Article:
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The 9th installment in our “aha moments” series is by Anthony Le Donne, assistant professor of New Testament at United Theological Seminary in Dayton, OH, and formerly of Lincoln Christian University. He was terminated from that position as a direct result of his popular book Historical Jesus: What Can We Know and How Can We Know It? Le Donne, a widely respected New Testament scholar, has also written The Wife of Jesus: Ancient Texts and Modern Scandals and blogs at The Jesus Blog.


It would be fair to say that I’ve moved from conservative to liberal in my views about the Bible. But since my perspective on what constitutes “conservative” and “liberal” has evolved, perhaps these labels are misplaced.

I will say, however, that if my teenage self could meet who I am now, that dashing young man would call me a liberal. He would also be dismayed to learn how poorly Italians age. It’s like going from Johnny Fontane to Luca Brasi overnight.

In my Johnny Fontane years I viewed Scripture as an owner’s manual for life. I remember hearing this metaphor used at church. Life would just be better, smoother, happier if we just adhered to the owner’s manual.

The Bible cautions against drunkenness, so we avoided alcohol. Simple. The Bible tells us to resolve our conflicts before coming together in communion. Who wants to hold a grudge anyway? So simple. The Bible tells us not to murder. Less murder seemed like a positive thing to us (Luca Brasi notwithstanding).

Following these instructions seemed beneficial. Sunday school taught me this: if I did what the Bible told me to do, I’d be on the right track.

Both now and then, I see great virtue in this paradigm. The legal instructions of Israel exhort care for resident foreigners. These Scriptures command good stewardship of the earth and care for animals. Jesus tells me to feed the poor. He tells me to help folks who cannot pay me back. I’m supposed to love people considered outsiders by most.

I think that I’m a better person for following, meditating on, and wrestling with these teachings whenever I can. So what’s the problem?

Part of having a “high view” of Scripture for evangelicals is reading the Bible closely and often. I did. When I did, one of the things I found was a teaching from Jesus about lust.

Lust was a big deal when I was an adolescent. For boys of a certain age, lust is a fulltime job. I tried to think about baseball. I really did. But biology is a Super Bowl commercial. I—like most boys—was at war with myself.

I turned to the Bible often with fear and trembling. Jesus told me that if I looked upon Daisy Duke with lust in my heart, I was guilty of adultery. I kept reading. Jesus told me that if my right eye continued to sin, I should pluck it out. And here I was looking upon Linda Carter with both eyes!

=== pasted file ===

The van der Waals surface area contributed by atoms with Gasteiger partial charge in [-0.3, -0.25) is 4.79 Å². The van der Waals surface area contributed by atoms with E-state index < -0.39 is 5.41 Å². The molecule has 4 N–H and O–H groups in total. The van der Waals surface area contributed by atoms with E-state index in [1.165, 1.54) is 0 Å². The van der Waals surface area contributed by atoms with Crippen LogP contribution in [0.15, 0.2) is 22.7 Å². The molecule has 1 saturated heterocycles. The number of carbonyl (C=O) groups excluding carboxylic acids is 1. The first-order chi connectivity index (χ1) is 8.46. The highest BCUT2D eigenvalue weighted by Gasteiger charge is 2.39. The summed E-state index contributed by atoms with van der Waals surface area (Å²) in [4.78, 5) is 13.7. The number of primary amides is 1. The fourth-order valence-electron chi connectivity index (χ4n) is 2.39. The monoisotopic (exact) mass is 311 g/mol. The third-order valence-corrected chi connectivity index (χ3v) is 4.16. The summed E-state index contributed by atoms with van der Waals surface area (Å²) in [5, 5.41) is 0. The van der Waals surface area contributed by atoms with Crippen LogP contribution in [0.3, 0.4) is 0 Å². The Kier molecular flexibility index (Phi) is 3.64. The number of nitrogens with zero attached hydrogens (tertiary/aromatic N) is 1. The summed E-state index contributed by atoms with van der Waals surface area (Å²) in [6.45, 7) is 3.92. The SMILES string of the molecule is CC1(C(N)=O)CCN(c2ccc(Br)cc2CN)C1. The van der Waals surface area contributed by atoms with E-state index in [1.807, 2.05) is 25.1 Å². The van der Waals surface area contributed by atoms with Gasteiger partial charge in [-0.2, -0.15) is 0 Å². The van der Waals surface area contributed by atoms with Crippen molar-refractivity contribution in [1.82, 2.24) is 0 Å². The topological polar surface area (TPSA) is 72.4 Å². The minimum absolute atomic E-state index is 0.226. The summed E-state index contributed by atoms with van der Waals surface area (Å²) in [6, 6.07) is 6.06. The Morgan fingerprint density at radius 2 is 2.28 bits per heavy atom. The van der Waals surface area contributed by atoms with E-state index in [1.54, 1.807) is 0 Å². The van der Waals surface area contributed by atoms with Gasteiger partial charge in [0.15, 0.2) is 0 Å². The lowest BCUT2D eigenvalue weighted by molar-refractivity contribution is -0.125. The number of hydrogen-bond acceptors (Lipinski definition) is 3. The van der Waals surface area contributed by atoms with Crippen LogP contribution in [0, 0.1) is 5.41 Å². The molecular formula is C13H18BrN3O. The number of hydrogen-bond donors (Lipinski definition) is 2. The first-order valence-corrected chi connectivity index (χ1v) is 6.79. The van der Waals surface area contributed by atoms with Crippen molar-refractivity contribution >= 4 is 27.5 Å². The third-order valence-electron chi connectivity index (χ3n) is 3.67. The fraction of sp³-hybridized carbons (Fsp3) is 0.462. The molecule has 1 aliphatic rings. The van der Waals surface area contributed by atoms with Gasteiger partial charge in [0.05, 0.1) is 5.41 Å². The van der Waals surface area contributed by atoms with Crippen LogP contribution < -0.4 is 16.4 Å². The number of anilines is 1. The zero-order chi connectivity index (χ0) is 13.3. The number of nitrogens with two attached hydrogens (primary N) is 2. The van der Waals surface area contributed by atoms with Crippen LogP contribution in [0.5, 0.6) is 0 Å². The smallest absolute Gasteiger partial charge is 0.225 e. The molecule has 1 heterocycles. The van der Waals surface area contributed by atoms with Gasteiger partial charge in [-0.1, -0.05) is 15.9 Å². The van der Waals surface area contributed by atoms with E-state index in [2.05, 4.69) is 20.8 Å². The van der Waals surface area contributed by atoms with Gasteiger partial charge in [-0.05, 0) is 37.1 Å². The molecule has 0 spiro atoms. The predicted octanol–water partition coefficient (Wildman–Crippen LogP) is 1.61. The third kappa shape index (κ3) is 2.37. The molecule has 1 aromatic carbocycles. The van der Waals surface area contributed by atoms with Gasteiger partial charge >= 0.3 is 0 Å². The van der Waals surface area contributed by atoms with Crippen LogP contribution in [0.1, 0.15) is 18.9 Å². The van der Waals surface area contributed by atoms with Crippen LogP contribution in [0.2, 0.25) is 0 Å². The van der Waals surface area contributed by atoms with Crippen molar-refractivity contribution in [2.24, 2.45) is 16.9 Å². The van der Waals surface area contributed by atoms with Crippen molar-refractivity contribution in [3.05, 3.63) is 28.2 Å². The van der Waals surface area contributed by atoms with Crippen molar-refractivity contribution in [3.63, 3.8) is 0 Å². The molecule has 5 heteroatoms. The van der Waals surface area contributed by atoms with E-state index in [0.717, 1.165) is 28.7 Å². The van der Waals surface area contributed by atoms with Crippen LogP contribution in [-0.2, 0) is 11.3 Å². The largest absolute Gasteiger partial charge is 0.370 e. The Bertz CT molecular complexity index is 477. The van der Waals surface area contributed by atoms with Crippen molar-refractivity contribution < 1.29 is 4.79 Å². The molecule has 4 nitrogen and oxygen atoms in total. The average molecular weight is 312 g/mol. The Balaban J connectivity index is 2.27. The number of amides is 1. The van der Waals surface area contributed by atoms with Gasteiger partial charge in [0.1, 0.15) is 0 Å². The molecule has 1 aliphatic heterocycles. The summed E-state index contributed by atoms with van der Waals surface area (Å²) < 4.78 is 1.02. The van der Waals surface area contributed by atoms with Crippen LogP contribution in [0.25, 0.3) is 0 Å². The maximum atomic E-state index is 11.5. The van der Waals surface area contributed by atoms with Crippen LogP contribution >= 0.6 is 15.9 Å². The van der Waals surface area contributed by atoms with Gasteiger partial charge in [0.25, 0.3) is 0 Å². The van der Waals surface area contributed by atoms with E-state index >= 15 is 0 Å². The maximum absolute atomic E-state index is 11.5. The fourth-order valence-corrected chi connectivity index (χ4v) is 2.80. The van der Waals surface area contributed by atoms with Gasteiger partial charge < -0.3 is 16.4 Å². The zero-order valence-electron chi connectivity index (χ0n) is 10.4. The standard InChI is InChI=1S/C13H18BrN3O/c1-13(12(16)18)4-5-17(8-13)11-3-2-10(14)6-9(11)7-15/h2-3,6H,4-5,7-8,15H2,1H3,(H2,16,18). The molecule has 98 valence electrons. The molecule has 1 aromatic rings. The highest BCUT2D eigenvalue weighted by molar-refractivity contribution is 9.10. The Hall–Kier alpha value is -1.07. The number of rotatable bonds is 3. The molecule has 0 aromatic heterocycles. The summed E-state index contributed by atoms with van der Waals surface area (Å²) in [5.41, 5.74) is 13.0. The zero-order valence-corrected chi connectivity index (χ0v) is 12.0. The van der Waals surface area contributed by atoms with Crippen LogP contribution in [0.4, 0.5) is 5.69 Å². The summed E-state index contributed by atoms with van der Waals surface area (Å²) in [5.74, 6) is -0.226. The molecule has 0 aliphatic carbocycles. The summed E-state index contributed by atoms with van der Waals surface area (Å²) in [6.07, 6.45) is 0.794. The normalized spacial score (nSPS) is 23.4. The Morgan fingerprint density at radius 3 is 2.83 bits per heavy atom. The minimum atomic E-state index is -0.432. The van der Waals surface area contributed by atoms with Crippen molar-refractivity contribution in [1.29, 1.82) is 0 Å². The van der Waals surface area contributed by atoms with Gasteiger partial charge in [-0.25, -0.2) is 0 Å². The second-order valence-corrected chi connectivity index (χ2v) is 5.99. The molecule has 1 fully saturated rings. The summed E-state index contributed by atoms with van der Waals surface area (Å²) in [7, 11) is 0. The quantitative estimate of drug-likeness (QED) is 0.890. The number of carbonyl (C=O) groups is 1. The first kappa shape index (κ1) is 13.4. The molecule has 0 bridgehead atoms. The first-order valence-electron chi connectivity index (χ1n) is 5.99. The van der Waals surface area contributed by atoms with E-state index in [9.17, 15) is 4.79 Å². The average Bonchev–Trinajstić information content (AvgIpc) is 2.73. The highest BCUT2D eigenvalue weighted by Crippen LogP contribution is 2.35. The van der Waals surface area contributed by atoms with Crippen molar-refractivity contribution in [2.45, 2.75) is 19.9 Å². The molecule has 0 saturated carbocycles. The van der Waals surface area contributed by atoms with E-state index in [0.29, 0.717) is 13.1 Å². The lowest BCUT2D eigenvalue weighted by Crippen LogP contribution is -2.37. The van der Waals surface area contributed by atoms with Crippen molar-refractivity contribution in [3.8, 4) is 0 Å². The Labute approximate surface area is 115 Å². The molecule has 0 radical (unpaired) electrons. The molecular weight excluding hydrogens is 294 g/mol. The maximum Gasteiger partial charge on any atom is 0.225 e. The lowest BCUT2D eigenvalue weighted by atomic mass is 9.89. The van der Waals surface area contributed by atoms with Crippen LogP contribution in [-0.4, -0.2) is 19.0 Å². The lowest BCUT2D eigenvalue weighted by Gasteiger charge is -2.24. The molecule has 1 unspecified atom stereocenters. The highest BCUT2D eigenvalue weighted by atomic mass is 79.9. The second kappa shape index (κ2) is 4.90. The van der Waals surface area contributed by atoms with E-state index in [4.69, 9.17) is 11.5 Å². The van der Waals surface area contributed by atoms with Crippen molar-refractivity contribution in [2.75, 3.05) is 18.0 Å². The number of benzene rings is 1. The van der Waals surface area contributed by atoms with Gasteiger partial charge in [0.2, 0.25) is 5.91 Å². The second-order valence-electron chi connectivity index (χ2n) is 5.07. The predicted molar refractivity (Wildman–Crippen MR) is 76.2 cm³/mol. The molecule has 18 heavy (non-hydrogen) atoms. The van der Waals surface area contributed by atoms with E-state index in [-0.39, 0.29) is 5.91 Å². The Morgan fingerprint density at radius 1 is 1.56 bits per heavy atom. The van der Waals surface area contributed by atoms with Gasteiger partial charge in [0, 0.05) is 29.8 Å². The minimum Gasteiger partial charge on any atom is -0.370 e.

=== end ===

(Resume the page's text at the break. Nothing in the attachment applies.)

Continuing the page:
I asked around. The standard evangelical advice I got was that this command wasn’t to be taken literally. The proper evangelical reading of this passage was to get the main point. What was the “didactic thrust” of Jesus’ words? Well, according to my youth pastors and mentors, Jesus was just using a bit of rhetorical flare to warn me against the dangers of lust. It would all make perfect sense if I just took it as a figurative speech.

I began to look for the didactic thrust of biblical teaching. The owner’s manual might command us to throw literal rocks at literal homosexuals, but the gist of that passage was that God hates homosexuality… but LOVES and FORGIVES all sinners (we’ve taken to shouting that last part—more for ourselves than for anyone else).

The rock-throwing part wasn’t to be taken literally, but the meaning behind the text seemed quite clear to us. Sometimes it seems that the clearest meaning of Scripture is the one that reinforces our own comfort zones.

Already as a high school student, the owner’s manual paradigm was stretched beyond usefulness. My evangelical world began to accommodate figural readings by looking for the underlying message. I think that this is where most evangelicals land.

We treat the Bible as an owner’s manual that we’re forced to interpret creatively at times. As long as we read selectively, we’re able to use the Bible to reinforce our “commonsense.”  This way we get to keep our eyeballs and hands on our persons (Matt 5:27-30) but continue to reinforce our commonsense notions of sexual purity.